Today marks World Afro Day. Founded by CEO Michelle De Leon and run alongside director Denese Chikwendu, it is described as "A global day of change, education and celebration of Afro hair, culture and identity." It is endorsed by The Office of the United Nations High Commissioner for Human Rights and celebrated by black women all over the globe.
Admittedly, I've had mixed feelings towards my amazing, afro hair in the past. It's always been very thick and has been difficult for me to manage, especially growing up. At school, I'd always receive unsolicited comments like, "You'd look so pretty if your hair was relaxed," something I found to be incredibly confusing. But I was young and impressionable. I ended up continuously relaxing my hair up until 22, but looking back, I wish I hadn't conformed to what other people perceived as social norms. It made me ask, why are people made to feel bad about embracing their natural hair? And why is it that people with different hair types are free to wear their natural texture without discriminatory remarks?
We've seen numerous headlines over the years about children being expelled from school because their natural hair is seen as 'distracting' to other pupils, which is ridiculous. While I've long left school, the sad thing is that adults play a significant role in perpetuating the negative language surrounding how natural hair is perceived, including at home and in the workplace.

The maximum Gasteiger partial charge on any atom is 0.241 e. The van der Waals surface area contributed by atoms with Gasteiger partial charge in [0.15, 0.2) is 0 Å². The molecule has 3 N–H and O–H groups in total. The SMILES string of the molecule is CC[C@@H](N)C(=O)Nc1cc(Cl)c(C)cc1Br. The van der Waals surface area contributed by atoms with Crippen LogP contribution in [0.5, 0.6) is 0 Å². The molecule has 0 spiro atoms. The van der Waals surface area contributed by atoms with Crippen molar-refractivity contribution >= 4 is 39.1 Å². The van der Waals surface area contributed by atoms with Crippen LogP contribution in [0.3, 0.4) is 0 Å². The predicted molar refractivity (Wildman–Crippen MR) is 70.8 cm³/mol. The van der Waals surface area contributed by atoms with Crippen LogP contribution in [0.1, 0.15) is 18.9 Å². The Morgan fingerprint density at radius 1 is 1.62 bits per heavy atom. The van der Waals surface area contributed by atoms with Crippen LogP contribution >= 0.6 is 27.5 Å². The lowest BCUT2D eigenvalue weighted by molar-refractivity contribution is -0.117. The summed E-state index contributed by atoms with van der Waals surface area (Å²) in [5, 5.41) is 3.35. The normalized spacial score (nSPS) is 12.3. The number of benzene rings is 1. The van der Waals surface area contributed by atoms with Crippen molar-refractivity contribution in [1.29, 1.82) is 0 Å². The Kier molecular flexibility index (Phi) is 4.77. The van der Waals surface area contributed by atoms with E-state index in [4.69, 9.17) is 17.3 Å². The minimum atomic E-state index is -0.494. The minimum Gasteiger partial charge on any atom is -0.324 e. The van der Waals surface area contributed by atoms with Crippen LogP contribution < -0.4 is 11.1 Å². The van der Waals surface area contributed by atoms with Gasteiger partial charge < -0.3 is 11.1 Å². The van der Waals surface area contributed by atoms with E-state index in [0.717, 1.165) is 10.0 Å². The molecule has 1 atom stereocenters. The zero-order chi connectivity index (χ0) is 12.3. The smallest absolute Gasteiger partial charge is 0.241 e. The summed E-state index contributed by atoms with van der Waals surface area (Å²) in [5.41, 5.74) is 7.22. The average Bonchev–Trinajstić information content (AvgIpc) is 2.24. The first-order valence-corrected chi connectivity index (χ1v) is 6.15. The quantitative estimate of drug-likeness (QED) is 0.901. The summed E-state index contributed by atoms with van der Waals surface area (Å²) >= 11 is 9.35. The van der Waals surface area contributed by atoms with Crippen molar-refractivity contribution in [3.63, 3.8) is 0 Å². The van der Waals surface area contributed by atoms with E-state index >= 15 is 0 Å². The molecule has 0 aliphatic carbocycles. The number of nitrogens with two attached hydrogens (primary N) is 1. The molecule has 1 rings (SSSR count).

"Unfortunately the term 'bad hair' has plagued communities for years. It suggests that kinky, afro hair types are not 'good hair'."
Dionne Smith, celebrity hairstylist and mentor.
Recently, a Tweet expressing the need for people to "stop equating natural hair with not having it 'done'" did the rounds on Twitter. It was supported by many other Twitter users, who chimed in with their own experience of negative comments when wearing their natural hair. It showed just how frequently people with afro hair are pestered with unnecessary 'undone hair' comments. Just because a person chooses not to have a weave, wig, braids or relaxed hair, it doesn't mean their hair is not done. And it definitely does not need to be commented on.
Dionne Smith, celebrity hairstylist and mentor concurs, "Unfortunately the term 'bad hair' has plagued communities for years. It suggests that kinky, afro hair types are not 'good hair'. Although we have seen a movement to embrace natural hair types, I see many clients who feel as though their afro hair will prevent them from opportunities, and this is steeped in historical colourism in society." On the impact of World Afro Day, Smith continues, "Afro hair is just as beautiful as all hair. I hope that we will all celebrate afro hair and that we can continue to educate and move society forward."
Laura, a postnatal doula from Scotland calls out the way lots of people talk about natural hair, too. "I don't like the language used to describe natural, afro hair," she says. "Words like 'frizzy' and 'nappy' are so negative and disempowering. Mainstream beauty standards focus on flowing, smooth locks, and natural afro hair just doesn't seem to fit into that image." Laura points out that there is a lack of black women in the public eye with natural hair. "Who do we look to as role models?" she asks.